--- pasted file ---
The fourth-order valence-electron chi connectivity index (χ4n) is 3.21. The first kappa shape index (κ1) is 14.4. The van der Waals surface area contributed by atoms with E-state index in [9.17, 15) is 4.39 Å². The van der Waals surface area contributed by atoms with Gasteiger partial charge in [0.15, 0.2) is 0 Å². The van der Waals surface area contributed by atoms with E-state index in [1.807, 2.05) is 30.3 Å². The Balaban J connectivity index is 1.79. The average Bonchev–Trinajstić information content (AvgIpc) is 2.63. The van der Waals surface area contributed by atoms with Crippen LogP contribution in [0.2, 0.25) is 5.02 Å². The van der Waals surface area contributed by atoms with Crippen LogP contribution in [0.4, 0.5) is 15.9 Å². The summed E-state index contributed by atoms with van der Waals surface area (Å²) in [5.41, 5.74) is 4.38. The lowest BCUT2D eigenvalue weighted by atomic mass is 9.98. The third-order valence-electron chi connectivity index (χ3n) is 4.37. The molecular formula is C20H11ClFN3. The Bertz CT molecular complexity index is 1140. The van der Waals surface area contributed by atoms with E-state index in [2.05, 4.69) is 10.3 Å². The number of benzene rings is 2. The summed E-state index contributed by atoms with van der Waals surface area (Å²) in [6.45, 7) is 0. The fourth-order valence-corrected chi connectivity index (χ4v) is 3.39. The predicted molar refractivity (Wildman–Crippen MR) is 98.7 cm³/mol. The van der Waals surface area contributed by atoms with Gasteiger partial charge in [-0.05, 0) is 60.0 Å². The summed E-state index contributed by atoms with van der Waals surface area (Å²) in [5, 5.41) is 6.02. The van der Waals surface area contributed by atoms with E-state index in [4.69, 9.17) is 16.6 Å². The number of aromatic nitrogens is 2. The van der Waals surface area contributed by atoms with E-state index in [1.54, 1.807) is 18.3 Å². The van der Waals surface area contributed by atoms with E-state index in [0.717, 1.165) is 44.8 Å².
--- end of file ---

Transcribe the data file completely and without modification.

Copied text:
The fourth-order valence-electron chi connectivity index (χ4n) is 3.21. The first kappa shape index (κ1) is 14.4. The van der Waals surface area contributed by atoms with E-state index in [9.17, 15) is 4.39 Å². The van der Waals surface area contributed by atoms with Gasteiger partial charge in [0.15, 0.2) is 0 Å². The van der Waals surface area contributed by atoms with E-state index in [1.807, 2.05) is 30.3 Å². The Balaban J connectivity index is 1.79. The average Bonchev–Trinajstić information content (AvgIpc) is 2.63. The van der Waals surface area contributed by atoms with Crippen LogP contribution in [0.2, 0.25) is 5.02 Å². The van der Waals surface area contributed by atoms with Crippen LogP contribution in [0.4, 0.5) is 15.9 Å². The summed E-state index contributed by atoms with van der Waals surface area (Å²) in [5.41, 5.74) is 4.38. The lowest BCUT2D eigenvalue weighted by atomic mass is 9.98. The third-order valence-electron chi connectivity index (χ3n) is 4.37. The molecular formula is C20H11ClFN3. The Bertz CT molecular complexity index is 1140. The van der Waals surface area contributed by atoms with E-state index in [2.05, 4.69) is 10.3 Å². The number of benzene rings is 2. The summed E-state index contributed by atoms with van der Waals surface area (Å²) in [6.45, 7) is 0. The fourth-order valence-corrected chi connectivity index (χ4v) is 3.39. The predicted molar refractivity (Wildman–Crippen MR) is 98.7 cm³/mol. The van der Waals surface area contributed by atoms with Gasteiger partial charge in [-0.05, 0) is 60.0 Å². The summed E-state index contributed by atoms with van der Waals surface area (Å²) in [5, 5.41) is 6.02. The van der Waals surface area contributed by atoms with E-state index in [4.69, 9.17) is 16.6 Å². The number of aromatic nitrogens is 2. The van der Waals surface area contributed by atoms with E-state index in [1.54, 1.807) is 18.3 Å². The van der Waals surface area contributed by atoms with E-state index in [0.717, 1.165) is 44.8 Å².